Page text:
Recently, I attended the World Affairs Council annual conference held at the St. Regis in San Francisco. The notable keynote speakers for the event were CNN host Fareed Zakaria and Robert Reich, chancellor professor at University of California, Berkeley. Both Zakaria and Reich were tossed into a sold out, over the age of 50 crowd to address the big questions--what are the greatest security challenges to American power, and what are the challenges to American economic power?
Zakaria provided some critical insight, touching on the complex set of security dilemmas, noting that today's security challenges are interconnected and no country can tackle the problem alone. Countries are faced with a new modern battlefield where guns and military might are secondary, and intelligence and high-speed communication in cyberspace are primary weapons. It matters less than ever that the US has the largest military in the world, as the redistribution of power and influence appears to be changing daily, be it through natural disasters or dissent against a tyrannical government. Zakaria pontificated that the US needs to
find ways to compete better in the global economic landscape. If the US doesn't get a handle on its unprecedented debt, which seems to be increasing at an unsustainable rate, according to Zakaria, 5 to 7 years from now, the shift of power will be obvious. Interestingly enough, he makes a good point in saying that "a country cannot be the largest debtor in the world and be a superpower."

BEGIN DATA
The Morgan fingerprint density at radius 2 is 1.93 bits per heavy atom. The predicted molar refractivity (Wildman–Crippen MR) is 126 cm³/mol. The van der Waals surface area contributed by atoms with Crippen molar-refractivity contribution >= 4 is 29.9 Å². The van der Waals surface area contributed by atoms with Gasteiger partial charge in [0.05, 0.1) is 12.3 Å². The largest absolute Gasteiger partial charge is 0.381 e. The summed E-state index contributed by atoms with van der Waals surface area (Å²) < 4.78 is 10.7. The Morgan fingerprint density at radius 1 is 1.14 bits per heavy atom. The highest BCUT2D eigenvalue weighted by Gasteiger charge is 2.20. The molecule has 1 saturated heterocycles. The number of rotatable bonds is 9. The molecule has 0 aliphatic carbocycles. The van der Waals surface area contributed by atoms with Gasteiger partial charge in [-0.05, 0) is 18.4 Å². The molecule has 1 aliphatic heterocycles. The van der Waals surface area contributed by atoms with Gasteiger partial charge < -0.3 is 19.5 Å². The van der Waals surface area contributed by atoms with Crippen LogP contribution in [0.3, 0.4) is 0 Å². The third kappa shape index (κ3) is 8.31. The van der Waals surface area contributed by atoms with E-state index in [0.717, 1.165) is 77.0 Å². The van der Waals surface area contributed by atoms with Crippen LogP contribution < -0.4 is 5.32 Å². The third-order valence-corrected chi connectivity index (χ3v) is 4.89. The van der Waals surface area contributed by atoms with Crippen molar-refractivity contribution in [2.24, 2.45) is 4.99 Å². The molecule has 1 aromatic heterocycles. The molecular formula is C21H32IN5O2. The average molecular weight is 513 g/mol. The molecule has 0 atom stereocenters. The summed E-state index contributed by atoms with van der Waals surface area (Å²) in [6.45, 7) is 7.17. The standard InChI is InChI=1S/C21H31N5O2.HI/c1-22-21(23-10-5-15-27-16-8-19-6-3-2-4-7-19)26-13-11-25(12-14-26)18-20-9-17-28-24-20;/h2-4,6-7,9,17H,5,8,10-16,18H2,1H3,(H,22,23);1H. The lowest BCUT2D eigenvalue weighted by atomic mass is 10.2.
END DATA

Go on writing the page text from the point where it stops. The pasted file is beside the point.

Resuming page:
Reich further elaborated the waning challenges of American power. He suggested that the global effects of the latest tsunami would be felt in weeks to come as supply chains are choked. Corporations will not be able to fulfill the demands of consumption without essential shipment of parts from Japan. He further added that most things may look like they are made in China but many parts come from Japan and are often only assembled in China. The only quandary that lingered after Reich's talk was why would the breakdown of the supply chain be a good thing--as Reich suggests that it might be--and good for whom? In the US we don't really manufacture anything anymore; we've sent that job to our richer, more "undeveloped" nations that don't mind making things for us. If not us, then who? Or perhaps he hopes that out
of this immense tragedy we Westerners will throw away our egos and get back to working with our hands, get back to the good old days of the Industrial Age.
The conference was a great place to dialogue about the American position, the albatross of success, the American guardianship of international stability, and where all of these problems leave us now. Granted, most of the world's problems will not be solved within a few days, but it was great to have thinkers converge and ponder solutions. With all of the global challenges in the 21st century it's more important than ever to make sure we harness innovative solutions and conversations--even if it's at a conference in the middle of San Francisco on a rainy Friday.